Russian president Vladimir Putin once eased the concerns of Tim Peake after the British astronaut feared he would be abandoned on the International Space Station if ties between Moscow and the west worsened, it has emerged.
The revelation came from the UK Foreign Office minister Tobias Ellwood who told a Westminster Hall debate on Anglo-Russian relations on Wednesday 4 May that Putin made the assurance when the minister met the Russian leader during the European Games in Azerbaijan back in 2015.
Ellwood said he told Putin "that a friend of mine had cause to use Russian transport and was a bit concerned about international developments - the East and West - and he might get stuck at the end of his destination and not be able to get back.
"That friend of mine was called Tim Peake, he was using a Soyuz space capsule to get himself up to the International Space Station and didn't want to be abandoned up there," Ellwood said, according to the Press Association.
"Mr Putin grabbed my arm and said: 'Mr Ellwood, tell Mr Peake we will not abandon him'," he said.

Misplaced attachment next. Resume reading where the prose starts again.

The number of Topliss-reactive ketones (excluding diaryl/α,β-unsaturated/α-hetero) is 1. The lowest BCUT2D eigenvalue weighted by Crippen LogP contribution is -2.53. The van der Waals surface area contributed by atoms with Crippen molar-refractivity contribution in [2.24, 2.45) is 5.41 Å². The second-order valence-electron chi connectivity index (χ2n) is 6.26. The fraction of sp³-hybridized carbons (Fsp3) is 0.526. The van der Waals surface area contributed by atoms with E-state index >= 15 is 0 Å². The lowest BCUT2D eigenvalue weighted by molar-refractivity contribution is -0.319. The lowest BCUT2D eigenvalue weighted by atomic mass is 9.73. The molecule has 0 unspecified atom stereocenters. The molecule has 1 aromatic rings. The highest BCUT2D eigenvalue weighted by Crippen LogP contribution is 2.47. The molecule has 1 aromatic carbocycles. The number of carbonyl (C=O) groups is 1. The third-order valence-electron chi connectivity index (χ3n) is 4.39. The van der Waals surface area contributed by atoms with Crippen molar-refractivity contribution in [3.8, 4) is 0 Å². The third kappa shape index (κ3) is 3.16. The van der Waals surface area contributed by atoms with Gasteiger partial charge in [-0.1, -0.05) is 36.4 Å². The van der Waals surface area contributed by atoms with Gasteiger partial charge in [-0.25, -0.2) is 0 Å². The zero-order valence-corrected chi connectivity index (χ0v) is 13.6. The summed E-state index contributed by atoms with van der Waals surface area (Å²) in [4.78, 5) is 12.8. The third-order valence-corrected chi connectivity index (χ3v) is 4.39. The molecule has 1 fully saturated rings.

Peake blasted into space aboard a Russian Soyuz FG rocket in December and he is spending six months aboard the ISS, even running a marathon in conjunction with the London 26-mile event.
In the debate Ellwood called on greater co-operation between the UK and Russia and that "it is possible to isolate some of these enormous concerns that we have, the sanctions that take place...to be able to continue these relationships."
Tory Daniel Kawczynski (Shrewsbury and Atcham), opening the debate, said he was very concerned about the "growing anti-Russian sentiment" within the Commons and that Putin is "almost treated as a sort of pantomime villain".
Matters on terra firm have in the past had an impact on the fate of spacemen. In 1992, the cosmonaut Sergei Krikalev was launched into space by the Soviet Union but ended up being stuck in a space station due to budget problems in his country following the end of communism.
When he finally returned to Kazhakstan, 10 months later, it was an independent country.